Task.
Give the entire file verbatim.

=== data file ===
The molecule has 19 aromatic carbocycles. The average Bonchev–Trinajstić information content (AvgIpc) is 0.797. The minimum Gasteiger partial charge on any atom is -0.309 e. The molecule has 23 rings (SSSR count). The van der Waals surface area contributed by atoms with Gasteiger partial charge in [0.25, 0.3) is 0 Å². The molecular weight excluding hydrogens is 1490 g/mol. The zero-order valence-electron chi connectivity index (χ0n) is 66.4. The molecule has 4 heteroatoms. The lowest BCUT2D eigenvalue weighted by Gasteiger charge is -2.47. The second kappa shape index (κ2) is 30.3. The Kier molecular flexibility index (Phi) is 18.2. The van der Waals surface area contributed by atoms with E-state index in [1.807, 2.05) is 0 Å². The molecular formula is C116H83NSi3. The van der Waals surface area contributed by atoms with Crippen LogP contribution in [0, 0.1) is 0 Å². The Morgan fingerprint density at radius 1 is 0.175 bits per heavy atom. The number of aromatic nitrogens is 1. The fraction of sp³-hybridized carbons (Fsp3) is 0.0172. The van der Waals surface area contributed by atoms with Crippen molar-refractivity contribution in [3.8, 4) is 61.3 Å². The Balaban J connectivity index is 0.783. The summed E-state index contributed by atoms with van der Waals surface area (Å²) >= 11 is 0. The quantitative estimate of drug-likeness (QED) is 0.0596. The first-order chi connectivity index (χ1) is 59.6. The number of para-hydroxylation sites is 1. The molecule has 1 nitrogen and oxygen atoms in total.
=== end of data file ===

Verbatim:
The molecule has 19 aromatic carbocycles. The average Bonchev–Trinajstić information content (AvgIpc) is 0.797. The minimum Gasteiger partial charge on any atom is -0.309 e. The molecule has 23 rings (SSSR count). The van der Waals surface area contributed by atoms with Gasteiger partial charge in [0.25, 0.3) is 0 Å². The molecular weight excluding hydrogens is 1490 g/mol. The zero-order valence-electron chi connectivity index (χ0n) is 66.4. The molecule has 4 heteroatoms. The lowest BCUT2D eigenvalue weighted by Gasteiger charge is -2.47. The second kappa shape index (κ2) is 30.3. The Kier molecular flexibility index (Phi) is 18.2. The van der Waals surface area contributed by atoms with E-state index in [1.807, 2.05) is 0 Å². The molecular formula is C116H83NSi3. The van der Waals surface area contributed by atoms with Crippen LogP contribution in [0, 0.1) is 0 Å². The Morgan fingerprint density at radius 1 is 0.175 bits per heavy atom. The number of aromatic nitrogens is 1. The fraction of sp³-hybridized carbons (Fsp3) is 0.0172. The van der Waals surface area contributed by atoms with Crippen molar-refractivity contribution in [3.8, 4) is 61.3 Å². The Balaban J connectivity index is 0.783. The summed E-state index contributed by atoms with van der Waals surface area (Å²) >= 11 is 0. The quantitative estimate of drug-likeness (QED) is 0.0596. The first-order chi connectivity index (χ1) is 59.6. The number of para-hydroxylation sites is 1. The molecule has 1 nitrogen and oxygen atoms in total.